Anterior Follicle-stimulating hormone (FSH) Glycoprotein Stimulates gamete production in gonads
Anterior Luteinizing hormone (LH) Glycoprotein Stimulates androgen production by gonads
Posterior Antidiuretic hormone (ADH) Peptide Stimulates water reabsorption by kidneys
Posterior Oxytocin Peptide Stimulates uterine contractions during childbirth
Intermediate zone Melanocyte-stimulating hormone Peptide Stimulates melanin formation in melanocytes

Questions & Answers

what is endocrin?
Asim Reply
why should there be an inhibition to the process of gastric production in the intestinal phase
endocrine is a system through which the secretions of cell directly poured into blood.
why should there be an inhibition to the process of gastric production in the intestinal
Gloria Reply
what is a stimuli
Emily Reply
environment factor that cause a cell to respond
name the two types of melanin
Laila Reply
deference between RNA and DNA
.DNA stands for Deoxyribonucleic Acid. The sugar portion of DNA is 2-Deoxyribose.RNA stands for Ribonucleic Acid.  The sugar portion of RNA is Ribose.2.The helix geometry of DNA is of B-Form (A or Z also present).The helix geometry of RNA is of A-Form.3.DNA is a double-stranded molecule consisting o
DNA consists of nucleotide but RNA consists of nucleoside DNA is double standard but RNA is single standard.In DNA at the nitrogen bases adinine,guanine,cytocin and thymine is present but in case of RNA instead of thymine uracil is present.
what are rdna
what is a heart
walker Reply
A heart is an organ in the circulatory system that pumps blood throughout the systemic regions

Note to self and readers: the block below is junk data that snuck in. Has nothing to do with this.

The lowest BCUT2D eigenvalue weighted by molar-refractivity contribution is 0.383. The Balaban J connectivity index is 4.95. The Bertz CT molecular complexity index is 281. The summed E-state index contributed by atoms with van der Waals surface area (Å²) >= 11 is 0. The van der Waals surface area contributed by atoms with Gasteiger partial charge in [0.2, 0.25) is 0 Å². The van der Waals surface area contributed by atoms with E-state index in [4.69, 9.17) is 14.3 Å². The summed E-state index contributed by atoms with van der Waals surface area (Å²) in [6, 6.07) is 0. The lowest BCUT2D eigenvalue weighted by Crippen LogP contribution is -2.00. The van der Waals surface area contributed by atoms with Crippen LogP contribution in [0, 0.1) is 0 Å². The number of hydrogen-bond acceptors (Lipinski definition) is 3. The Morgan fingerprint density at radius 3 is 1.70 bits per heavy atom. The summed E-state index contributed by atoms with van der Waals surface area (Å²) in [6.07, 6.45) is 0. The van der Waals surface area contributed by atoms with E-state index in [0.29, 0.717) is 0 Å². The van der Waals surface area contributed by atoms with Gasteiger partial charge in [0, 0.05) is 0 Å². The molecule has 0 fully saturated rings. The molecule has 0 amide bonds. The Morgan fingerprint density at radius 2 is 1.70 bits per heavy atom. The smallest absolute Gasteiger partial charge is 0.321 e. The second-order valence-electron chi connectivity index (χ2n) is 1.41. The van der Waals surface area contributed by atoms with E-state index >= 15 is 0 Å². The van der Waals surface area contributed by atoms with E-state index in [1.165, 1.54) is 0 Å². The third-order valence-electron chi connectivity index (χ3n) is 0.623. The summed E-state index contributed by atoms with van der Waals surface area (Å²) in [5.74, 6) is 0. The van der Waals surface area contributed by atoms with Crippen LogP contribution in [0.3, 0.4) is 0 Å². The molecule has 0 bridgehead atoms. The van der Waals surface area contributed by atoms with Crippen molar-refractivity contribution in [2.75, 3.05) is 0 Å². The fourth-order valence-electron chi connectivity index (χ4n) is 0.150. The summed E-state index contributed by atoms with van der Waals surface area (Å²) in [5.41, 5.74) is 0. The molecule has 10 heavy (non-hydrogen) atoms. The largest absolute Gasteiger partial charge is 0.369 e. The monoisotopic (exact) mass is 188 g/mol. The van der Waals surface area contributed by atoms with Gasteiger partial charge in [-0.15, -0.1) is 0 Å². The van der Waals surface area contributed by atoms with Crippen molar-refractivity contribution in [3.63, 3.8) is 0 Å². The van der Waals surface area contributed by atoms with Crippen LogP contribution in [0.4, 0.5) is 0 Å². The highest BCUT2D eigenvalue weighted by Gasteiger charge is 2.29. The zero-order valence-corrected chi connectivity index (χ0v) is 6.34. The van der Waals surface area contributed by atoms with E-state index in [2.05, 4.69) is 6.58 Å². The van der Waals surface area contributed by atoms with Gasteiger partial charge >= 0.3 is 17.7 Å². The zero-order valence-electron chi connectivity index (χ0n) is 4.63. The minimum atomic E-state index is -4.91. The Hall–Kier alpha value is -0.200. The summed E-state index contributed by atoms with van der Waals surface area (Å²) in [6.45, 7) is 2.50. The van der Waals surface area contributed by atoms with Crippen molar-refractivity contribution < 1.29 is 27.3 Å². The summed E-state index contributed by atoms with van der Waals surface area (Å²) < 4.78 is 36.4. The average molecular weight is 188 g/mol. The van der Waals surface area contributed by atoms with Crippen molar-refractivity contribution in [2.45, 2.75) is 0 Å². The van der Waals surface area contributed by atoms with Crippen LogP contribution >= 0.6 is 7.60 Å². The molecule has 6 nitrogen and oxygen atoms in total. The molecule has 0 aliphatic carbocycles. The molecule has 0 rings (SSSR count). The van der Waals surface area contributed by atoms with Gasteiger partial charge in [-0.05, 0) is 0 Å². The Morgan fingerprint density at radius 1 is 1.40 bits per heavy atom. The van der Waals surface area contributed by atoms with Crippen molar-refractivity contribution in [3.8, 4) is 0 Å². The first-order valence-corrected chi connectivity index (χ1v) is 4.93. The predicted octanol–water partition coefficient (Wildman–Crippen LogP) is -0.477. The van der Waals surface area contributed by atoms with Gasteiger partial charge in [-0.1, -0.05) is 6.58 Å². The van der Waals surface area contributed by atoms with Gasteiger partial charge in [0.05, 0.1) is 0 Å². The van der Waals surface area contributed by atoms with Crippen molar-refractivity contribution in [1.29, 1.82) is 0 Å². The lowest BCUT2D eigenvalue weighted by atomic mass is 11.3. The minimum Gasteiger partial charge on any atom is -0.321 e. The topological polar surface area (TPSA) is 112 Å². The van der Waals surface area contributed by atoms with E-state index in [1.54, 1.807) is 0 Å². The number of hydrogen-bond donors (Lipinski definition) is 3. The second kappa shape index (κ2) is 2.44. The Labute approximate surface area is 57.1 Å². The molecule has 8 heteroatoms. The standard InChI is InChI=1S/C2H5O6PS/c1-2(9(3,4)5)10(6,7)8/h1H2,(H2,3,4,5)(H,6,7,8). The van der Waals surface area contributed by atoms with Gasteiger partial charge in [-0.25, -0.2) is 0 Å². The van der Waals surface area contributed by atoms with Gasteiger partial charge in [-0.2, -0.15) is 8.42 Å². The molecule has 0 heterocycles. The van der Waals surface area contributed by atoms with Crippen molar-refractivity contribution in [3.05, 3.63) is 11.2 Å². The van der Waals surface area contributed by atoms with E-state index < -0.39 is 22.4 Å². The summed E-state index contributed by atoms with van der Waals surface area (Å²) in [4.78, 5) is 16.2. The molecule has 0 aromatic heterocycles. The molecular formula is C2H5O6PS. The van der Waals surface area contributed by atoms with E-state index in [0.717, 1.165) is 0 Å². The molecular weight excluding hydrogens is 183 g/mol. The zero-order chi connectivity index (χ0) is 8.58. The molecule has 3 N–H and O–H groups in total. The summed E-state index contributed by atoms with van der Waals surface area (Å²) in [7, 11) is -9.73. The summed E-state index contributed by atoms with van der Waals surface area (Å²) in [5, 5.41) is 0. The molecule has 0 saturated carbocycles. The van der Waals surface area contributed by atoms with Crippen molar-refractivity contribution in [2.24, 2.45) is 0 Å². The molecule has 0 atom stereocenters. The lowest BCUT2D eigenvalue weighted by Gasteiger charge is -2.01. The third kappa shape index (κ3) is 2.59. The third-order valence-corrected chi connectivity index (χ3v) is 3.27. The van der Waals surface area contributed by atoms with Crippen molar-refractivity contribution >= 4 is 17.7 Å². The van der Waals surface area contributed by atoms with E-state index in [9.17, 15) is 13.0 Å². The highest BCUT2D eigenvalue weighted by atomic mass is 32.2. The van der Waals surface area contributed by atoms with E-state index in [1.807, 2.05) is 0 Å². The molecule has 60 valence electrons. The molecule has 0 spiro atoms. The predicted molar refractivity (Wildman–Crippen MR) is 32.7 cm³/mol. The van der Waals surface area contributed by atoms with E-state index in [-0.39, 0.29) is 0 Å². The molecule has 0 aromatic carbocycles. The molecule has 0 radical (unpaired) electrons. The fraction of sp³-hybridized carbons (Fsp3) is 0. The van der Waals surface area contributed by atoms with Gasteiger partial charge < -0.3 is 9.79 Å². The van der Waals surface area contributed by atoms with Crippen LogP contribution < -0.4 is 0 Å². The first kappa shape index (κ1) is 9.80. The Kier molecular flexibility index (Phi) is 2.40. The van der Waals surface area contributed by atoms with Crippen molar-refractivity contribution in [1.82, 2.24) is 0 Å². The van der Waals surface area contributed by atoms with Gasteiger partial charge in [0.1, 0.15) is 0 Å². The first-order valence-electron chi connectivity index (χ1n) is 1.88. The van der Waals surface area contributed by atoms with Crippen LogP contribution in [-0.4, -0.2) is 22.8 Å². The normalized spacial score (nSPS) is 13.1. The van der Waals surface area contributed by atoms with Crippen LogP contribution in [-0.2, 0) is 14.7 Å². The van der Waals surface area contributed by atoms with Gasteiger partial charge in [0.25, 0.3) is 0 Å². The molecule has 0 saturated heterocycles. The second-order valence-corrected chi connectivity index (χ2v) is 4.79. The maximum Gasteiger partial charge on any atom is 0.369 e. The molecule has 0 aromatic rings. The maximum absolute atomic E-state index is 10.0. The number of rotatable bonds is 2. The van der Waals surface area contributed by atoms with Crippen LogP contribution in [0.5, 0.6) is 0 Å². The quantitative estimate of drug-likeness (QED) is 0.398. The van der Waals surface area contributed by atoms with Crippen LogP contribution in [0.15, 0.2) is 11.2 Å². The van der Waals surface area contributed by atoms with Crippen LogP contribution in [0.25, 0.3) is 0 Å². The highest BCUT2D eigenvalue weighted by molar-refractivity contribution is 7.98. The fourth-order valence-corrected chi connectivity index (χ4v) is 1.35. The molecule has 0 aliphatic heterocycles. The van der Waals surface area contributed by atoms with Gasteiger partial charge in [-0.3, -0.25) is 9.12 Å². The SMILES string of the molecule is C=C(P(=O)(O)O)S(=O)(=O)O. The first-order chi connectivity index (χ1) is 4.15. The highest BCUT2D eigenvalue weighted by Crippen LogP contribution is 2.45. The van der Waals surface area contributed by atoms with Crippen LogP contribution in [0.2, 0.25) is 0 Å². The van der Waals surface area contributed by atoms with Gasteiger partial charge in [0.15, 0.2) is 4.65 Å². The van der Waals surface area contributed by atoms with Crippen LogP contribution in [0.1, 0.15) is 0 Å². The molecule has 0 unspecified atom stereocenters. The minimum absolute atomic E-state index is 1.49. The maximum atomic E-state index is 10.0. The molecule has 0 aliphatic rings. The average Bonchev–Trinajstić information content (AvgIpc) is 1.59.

what is anatomy
Anatomy is the study of internal and external structures and the relationship among body parts. (the study of structure).
what is the physiology of the heart
guys help me with a pathophysiology of asthma
asthma is a lungs related disorder in which there is difficulty in breathing due to some allergic factors, their is inflamation of alveoli of respiratory part of lungs.also decreases the surface area.
what is meaning of brain strock and its types?
the pathophysiology of asthma is complex and involves airway inflammation and bronchial hyperresponsiveness pathogenesis of asthma
skin infection please explain
Hamza Reply
what is malignant melanoma
Akon Reply
cancerous cells 🙄
yes benign is non-cancerous malignant is cancerous.
that's a simple way of explaining it however you're different processes like mitosis etc a person can be at risk for developing cancer etc
you can tell by an unusual growth of a mole, or change in size coloration with melanoma. which is abnormal growth of your squamous cells.
Types of wandering connective tissues
Hassan Reply
what are the meaning of skin
study of external structure of human body is known as anatomy
what is Tau?
Vicki Reply
what is sliva
Saqlain Reply
what is gross
Kiran Reply
Describe the characteristics of tissue lining the respiratory passage way
arach Reply
please are they two types of antigens? one is foreign material and the other is a protein.... Please enlighten me cos i don't get it
shakainah Reply

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Source:  OpenStax, Anatomy & Physiology. OpenStax CNX. Feb 04, 2016 Download for free at http://legacy.cnx.org/content/col11496/1.8